For hundreds of years, military courts were considered as agents of the executive branch of government.  If commanders were unhappy with the result, such as an acquittal of the accused, they would simply send the case back to the court for the purpose of finding the man guilty.  As a result of forced contact with the military in two world wars, American civilians became aware of what was going on and became outraged. To make the system a little more fair, some features of the Anglo-American adversarial system were transplanted in the military. American military law changed significantly after World War II, when the Uniform Code of Military Justice (UCMJ) was enacted. It went into effect in 1950, not long after the Nuremberg trials were completed.
It was the Americans who pushed hardest at Nuremberg for the notion of personal responsibility for a soldier. The oft-repeated Nazis’ defense, “I was only following orders” was rejected. Soldiers and civilians were deemed to be reasoning agents: everyone has an obligation to refuse obedience to unlawful orders, such as orders to commit cold-blooded murder, or even to engage in “ill-treatment”, including torture, of POW’s or civilians.
The notion of holding warriors responsible for their excesses probably derives from the idea that wars will always be with us, so humanity needs to place limits on the carnage wrought by war. Section 8 of the Nuremberg International Military Tribunal Charter established that “The fact that the defendant acted pursuant to order of his government or a superior shall not free him from responsibility...” The Nuremberg principles were embodied in American military law under the UCMJ. For example, a military appeals court held in 1953, in the case of U.S. v. Kinder,  that superior orders was no defense to a murder prosecution, where the soldier killed a subdued intruder at a South Korean base during the Korean war.
It is clear that even in the absence of the Geneva Conventions, American military law makes it a crime to commit cruelty and maltreatment (Article 93), assault (Article 128), maiming (Article 124), murder (Article 118) and manslaughter (Article 119). In addition, an officer can be prosecuted for “conduct unbecoming an officer” (Article 133), and an enlisted person can be prosecuted under the general article (134), for all “conduct of a nature to bring discredit upon the armed forces.”
Army Field Manual 34-52 sets forth guidelines for military interrogators, basically instructing them to be careful not to cross the line of legality in the interrogation of prisoners and detainees. As we shall see, career military lawyers fought Bush’s politically appointed lawyers to prevent the U.S. from subverting the standards of military law and endorsing a culture of torture and abuse of detainees.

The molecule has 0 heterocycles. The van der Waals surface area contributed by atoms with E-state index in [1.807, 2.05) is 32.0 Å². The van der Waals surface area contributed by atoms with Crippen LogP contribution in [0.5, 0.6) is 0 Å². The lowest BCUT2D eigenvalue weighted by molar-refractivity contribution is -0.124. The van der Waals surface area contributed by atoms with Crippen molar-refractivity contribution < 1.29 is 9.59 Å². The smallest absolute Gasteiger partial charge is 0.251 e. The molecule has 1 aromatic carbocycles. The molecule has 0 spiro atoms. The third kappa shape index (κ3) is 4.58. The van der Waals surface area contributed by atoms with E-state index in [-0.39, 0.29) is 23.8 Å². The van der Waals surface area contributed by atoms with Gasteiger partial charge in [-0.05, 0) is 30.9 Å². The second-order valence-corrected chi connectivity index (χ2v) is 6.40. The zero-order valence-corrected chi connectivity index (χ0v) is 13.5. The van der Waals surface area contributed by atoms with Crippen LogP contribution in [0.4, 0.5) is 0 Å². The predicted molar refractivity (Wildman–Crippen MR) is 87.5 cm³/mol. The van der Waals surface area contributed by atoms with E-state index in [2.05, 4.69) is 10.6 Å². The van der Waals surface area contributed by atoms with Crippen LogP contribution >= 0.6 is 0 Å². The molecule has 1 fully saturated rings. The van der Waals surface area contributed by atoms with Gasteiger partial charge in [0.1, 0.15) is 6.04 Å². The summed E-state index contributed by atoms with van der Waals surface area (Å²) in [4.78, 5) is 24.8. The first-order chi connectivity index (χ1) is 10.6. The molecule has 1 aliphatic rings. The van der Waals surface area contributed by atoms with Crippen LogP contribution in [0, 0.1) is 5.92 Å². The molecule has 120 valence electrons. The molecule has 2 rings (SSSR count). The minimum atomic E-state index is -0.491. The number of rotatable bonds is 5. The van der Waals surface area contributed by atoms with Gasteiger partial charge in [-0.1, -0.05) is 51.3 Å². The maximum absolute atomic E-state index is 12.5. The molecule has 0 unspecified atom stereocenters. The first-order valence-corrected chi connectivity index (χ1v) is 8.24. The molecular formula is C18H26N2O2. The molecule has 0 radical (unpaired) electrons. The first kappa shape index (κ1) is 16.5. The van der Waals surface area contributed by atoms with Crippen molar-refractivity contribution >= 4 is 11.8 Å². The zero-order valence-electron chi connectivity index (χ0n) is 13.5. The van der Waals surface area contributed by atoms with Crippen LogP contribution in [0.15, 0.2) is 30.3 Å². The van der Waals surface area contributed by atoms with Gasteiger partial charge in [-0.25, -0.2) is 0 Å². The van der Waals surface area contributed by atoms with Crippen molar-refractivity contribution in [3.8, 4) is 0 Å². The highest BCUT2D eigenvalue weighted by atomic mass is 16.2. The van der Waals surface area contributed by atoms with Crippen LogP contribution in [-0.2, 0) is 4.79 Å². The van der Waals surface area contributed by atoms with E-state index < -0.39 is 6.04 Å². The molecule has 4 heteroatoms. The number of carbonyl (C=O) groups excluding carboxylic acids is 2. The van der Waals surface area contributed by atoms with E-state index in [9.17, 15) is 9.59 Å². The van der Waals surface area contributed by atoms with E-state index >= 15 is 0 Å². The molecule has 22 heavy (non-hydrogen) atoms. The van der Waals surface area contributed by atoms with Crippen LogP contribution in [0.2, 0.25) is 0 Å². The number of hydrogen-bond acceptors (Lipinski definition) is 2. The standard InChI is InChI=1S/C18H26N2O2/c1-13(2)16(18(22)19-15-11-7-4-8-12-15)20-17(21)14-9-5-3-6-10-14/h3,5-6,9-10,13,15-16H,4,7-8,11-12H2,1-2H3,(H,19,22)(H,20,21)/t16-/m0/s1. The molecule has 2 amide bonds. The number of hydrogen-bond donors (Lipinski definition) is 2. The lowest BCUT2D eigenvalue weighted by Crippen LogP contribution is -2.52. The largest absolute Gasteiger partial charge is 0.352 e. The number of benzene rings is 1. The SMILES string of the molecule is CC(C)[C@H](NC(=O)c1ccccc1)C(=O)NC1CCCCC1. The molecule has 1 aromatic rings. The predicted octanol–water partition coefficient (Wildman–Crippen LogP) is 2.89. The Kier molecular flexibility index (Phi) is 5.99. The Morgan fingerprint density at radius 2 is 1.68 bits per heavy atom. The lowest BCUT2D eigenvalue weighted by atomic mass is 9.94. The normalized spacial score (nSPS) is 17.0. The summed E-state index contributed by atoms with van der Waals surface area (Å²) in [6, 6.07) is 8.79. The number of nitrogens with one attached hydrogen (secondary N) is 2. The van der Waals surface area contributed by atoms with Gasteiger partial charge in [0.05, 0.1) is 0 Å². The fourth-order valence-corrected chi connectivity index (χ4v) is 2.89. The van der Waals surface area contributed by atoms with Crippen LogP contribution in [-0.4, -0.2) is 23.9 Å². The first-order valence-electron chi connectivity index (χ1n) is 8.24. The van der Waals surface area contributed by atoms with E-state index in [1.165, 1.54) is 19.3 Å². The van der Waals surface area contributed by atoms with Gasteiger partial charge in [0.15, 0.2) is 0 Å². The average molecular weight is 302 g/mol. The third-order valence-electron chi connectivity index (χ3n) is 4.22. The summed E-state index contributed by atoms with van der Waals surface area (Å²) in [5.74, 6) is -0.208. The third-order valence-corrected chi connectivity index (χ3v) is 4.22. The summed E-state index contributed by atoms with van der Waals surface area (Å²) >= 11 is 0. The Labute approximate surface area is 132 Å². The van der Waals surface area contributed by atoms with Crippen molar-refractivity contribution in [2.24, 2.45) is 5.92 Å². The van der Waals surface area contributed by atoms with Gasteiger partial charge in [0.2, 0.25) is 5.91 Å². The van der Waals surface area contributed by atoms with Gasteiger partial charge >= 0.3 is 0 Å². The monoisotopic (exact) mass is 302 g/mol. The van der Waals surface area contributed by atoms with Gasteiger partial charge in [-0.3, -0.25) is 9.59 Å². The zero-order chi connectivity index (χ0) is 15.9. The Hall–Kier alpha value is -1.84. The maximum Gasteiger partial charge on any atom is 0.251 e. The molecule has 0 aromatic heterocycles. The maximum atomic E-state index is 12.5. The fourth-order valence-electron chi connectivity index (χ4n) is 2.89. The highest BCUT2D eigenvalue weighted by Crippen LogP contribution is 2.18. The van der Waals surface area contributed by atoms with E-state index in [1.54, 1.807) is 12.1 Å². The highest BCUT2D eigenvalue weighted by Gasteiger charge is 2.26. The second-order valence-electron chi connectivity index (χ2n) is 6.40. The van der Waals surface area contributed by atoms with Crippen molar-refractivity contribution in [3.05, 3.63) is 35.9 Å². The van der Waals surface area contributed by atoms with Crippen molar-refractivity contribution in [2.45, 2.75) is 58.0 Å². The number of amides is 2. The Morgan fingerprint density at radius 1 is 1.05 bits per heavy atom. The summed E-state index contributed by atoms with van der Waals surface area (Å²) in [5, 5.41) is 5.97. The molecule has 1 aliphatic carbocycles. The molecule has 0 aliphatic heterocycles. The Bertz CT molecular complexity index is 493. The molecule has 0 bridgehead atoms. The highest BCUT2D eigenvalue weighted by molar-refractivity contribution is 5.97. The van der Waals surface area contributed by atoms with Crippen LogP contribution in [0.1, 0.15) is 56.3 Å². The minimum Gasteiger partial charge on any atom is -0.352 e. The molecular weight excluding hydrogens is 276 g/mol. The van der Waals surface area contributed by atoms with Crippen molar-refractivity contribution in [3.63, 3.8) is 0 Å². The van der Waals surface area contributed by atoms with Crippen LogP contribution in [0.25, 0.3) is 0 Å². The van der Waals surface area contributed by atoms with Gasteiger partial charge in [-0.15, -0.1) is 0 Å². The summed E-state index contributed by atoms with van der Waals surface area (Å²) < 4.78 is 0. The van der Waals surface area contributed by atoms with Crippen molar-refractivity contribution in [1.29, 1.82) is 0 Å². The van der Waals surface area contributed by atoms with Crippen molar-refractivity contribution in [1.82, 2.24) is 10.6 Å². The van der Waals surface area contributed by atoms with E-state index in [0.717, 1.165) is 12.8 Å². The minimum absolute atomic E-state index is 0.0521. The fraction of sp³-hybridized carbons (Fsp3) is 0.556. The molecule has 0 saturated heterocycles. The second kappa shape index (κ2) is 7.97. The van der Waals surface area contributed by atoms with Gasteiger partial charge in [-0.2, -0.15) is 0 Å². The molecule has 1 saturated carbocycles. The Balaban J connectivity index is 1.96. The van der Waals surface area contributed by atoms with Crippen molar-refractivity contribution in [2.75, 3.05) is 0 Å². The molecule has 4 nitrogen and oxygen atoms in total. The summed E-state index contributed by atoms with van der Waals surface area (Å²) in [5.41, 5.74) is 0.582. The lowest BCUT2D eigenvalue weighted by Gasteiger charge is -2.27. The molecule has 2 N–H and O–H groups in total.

The principle that the soldier is a reasoning agent and must refuse orders that are obviously illegal was most dramatically applied in the prosecution of Lt. William Calley for the murder of dozens of civilians, mostly women and children, at Mai Lai during the Vietnam War.  Many Americans had trouble accepting the application of Nuremberg-type principles to an American officer doing his “duty.” Millions of Americans protested against his conviction, believing that his defense of “following orders” should have been upheld. Responding cynically to pressure from his right-wing political base, President Nixon intervened in Calley’s case and placed him under house arrest, rather than in prison, pending his appeal. 
After Vietnam, the U.S. entered a number of treaties, including the updated Geneva Conventions, and passed a number of laws, which may be regarded as having expanded on the Nuremberg principles. Notable among these is the War Crimes Act of 1996 (18 USC Sec. 2441). It defines a war crime as “a grave breach in any of the international conventions signed at Geneva 12 August 1949, or any protocol to such convention to which the U.S. is a party...” Incorporated into the War Crimes Act is the Convention against Torture and Other Cruel, Inhuman and Degrading Treatment or Punishment, which provides that “no exceptional circumstances whatsoever, whether a state of war or a threat of war, internal political instability or any other public emergency, may be invoked as a justification of torture.”  Also applicable is a federal anti-torture statute (18 USC Sec. 2340A), enacted 1994. It provides for the prosecution of a U.S. national or anyone else present in the United States who, while outside the United States, commits or attempts to commit torture. 
How the Bush Lawyers Tried to Subvert the Law After 9/11